The “average duration of a cardiac cycle” described above is optionally the median or the mode of the durations of the cardiac cycles. A potential advantage of using the median or the mode, rather than the mean, is that the median and the mode are relatively insensitive to the values of outliers that may represent noise in the data rather than real durations of cardiac cycles. Alternatively, the “average duration of a cardiac cycle” is the mean of the durations of cardiac cycles. Optionally, the “average duration of a cardiac cycle” is a running average, for example over several cardiac cycles, or over several tens of cardiac cycles. Using a running average for the average duration of a cardiac cycle has the potential advantage of adjusting the average duration to real changes in the patient's pulse rate, due to physiological changes over time. Optionally, a fixed value is used in place of the “average duration of a cardiac cycle,” optionally adjusted to the patient, or the fixed value is based on a pulse rate determined for that patient.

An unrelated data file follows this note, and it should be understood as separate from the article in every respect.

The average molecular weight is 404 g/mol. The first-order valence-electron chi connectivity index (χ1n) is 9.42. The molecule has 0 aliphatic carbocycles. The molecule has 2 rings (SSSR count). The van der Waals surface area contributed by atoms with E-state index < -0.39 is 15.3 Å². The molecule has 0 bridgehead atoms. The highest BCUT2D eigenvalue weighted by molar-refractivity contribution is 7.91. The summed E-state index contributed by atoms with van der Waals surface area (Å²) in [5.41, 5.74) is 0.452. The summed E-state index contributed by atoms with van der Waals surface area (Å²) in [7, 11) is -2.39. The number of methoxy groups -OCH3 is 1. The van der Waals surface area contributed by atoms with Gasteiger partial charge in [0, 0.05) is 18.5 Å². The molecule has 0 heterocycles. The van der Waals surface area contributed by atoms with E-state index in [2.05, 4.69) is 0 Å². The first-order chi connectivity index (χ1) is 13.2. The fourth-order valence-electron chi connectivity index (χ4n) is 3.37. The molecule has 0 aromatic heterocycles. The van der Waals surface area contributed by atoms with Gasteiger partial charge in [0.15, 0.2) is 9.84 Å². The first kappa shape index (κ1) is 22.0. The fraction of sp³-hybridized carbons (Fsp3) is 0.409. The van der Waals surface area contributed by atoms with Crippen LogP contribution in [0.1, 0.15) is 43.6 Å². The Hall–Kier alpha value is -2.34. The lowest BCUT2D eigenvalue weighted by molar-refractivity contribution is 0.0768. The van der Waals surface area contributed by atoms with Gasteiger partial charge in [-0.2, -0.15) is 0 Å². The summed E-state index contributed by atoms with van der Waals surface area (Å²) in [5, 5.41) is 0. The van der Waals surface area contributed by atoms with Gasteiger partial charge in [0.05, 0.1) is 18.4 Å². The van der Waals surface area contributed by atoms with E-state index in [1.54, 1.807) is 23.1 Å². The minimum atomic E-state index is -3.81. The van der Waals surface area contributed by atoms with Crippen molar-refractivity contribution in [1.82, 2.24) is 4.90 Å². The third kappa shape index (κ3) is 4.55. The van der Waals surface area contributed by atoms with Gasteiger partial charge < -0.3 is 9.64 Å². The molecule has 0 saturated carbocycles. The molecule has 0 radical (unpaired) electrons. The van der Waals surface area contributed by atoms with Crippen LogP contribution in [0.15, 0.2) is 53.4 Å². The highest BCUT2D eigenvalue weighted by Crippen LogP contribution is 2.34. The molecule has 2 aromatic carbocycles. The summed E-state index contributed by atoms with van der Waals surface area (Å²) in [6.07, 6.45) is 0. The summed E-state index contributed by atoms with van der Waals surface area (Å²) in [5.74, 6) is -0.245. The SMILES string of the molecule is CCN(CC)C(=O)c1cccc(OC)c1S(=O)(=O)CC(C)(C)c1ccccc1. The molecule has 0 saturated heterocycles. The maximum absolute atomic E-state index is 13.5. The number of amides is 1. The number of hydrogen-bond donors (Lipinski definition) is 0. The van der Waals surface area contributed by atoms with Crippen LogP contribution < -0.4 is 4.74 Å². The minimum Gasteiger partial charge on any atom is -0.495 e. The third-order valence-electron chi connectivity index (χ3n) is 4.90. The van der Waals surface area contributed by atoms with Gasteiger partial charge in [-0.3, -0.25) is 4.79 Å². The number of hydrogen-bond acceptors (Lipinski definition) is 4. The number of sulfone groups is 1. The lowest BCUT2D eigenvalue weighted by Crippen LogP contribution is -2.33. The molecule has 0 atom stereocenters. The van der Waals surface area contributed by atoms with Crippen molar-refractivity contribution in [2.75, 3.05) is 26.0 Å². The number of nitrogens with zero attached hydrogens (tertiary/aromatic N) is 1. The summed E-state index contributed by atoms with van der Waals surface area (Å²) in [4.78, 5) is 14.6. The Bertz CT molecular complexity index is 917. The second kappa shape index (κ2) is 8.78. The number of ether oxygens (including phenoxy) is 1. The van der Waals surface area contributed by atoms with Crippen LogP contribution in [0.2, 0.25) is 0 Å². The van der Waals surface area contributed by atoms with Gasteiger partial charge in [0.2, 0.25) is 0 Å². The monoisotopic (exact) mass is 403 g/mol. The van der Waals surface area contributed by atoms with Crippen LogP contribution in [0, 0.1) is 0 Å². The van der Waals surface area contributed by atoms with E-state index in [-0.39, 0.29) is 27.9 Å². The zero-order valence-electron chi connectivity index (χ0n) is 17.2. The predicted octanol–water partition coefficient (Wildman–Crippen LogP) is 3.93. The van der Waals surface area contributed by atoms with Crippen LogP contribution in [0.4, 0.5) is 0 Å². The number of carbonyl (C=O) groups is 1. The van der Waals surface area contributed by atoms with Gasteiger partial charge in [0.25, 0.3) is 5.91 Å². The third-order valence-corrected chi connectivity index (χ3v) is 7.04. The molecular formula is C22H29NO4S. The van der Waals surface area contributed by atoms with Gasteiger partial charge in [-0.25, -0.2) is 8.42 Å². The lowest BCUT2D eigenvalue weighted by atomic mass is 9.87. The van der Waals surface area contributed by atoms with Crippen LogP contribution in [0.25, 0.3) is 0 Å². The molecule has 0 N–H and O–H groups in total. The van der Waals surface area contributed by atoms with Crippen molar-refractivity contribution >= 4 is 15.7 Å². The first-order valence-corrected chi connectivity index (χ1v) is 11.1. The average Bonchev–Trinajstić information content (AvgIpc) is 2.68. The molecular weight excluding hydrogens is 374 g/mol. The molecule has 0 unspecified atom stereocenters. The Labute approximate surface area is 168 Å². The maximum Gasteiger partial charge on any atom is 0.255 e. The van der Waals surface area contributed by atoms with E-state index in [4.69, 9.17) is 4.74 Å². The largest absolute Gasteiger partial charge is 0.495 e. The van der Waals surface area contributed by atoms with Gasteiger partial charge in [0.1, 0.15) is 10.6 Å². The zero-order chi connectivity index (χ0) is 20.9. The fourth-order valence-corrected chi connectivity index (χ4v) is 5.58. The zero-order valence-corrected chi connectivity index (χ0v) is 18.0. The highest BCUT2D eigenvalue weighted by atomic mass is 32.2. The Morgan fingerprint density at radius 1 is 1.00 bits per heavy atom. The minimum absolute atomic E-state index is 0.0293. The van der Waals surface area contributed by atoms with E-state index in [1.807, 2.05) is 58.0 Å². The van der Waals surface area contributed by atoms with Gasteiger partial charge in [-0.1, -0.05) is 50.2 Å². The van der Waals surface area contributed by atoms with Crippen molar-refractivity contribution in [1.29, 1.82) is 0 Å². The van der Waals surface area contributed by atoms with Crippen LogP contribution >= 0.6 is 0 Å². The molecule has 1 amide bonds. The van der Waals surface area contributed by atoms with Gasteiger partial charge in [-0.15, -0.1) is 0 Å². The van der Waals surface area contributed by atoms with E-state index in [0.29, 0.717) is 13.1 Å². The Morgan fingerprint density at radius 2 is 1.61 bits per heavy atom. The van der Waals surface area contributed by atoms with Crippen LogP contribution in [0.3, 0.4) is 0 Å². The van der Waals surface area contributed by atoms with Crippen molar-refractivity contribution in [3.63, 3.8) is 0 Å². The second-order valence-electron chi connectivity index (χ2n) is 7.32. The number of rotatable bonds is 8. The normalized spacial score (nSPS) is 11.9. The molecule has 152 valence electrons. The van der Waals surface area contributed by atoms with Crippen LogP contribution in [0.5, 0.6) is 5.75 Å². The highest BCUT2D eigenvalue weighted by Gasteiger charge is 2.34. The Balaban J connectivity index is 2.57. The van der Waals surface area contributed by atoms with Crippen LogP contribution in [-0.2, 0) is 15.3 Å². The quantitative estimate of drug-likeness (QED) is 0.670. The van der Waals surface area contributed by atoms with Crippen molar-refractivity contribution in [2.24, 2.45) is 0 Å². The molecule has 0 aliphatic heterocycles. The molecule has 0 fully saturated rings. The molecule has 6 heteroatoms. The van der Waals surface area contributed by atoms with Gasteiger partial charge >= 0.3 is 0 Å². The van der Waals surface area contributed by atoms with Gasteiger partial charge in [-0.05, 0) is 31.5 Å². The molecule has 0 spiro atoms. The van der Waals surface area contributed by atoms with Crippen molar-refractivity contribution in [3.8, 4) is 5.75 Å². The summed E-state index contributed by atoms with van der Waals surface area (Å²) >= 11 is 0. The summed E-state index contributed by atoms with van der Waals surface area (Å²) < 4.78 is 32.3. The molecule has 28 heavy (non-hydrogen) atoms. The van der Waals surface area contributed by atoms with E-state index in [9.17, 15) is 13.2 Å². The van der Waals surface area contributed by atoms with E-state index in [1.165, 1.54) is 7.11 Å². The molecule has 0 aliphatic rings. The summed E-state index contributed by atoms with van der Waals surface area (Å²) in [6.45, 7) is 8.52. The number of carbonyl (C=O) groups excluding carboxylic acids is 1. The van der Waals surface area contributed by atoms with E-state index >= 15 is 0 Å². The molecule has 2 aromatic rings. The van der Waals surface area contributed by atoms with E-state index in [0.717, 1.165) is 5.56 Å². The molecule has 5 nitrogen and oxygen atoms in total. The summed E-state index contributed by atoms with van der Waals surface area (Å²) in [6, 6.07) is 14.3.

How much the form of the signal (either the IPG or PPG signal) for a given cardiac cycle differs from the signal for the following cardiac cycle, is determined, for example, by the cross-correlation between the signals for the two cardiac cycles. Optionally, if the cross-correlation is less than some threshold, for one or both of the IPG and PPG signals, then the data for that cardiac cycle is discarded. Optionally, the threshold is between +0.5 and +0.8, for example the threshold is +0.7. Optionally, instead of using the cross-correlation between a cardiac cycle and the following cardiac cycle for the criterion, the criterion is based on the cross-correlation between the cardiac cycle and the previous cardiac cycle. Alternatively, the data is discarded only if either of these two cross-correlations is less than the threshold, or only if both cross-correlations are less than the threshold. Optionally, the data is discarded only if the cross-correlation (whichever one is used) is below the threshold for both the IPG and PPG signals. Alternatively, the data is discarded only if the cross-correlation is below the threshold for the IPG signal, or only if the cross-correlation is below the threshold for the PPG signal.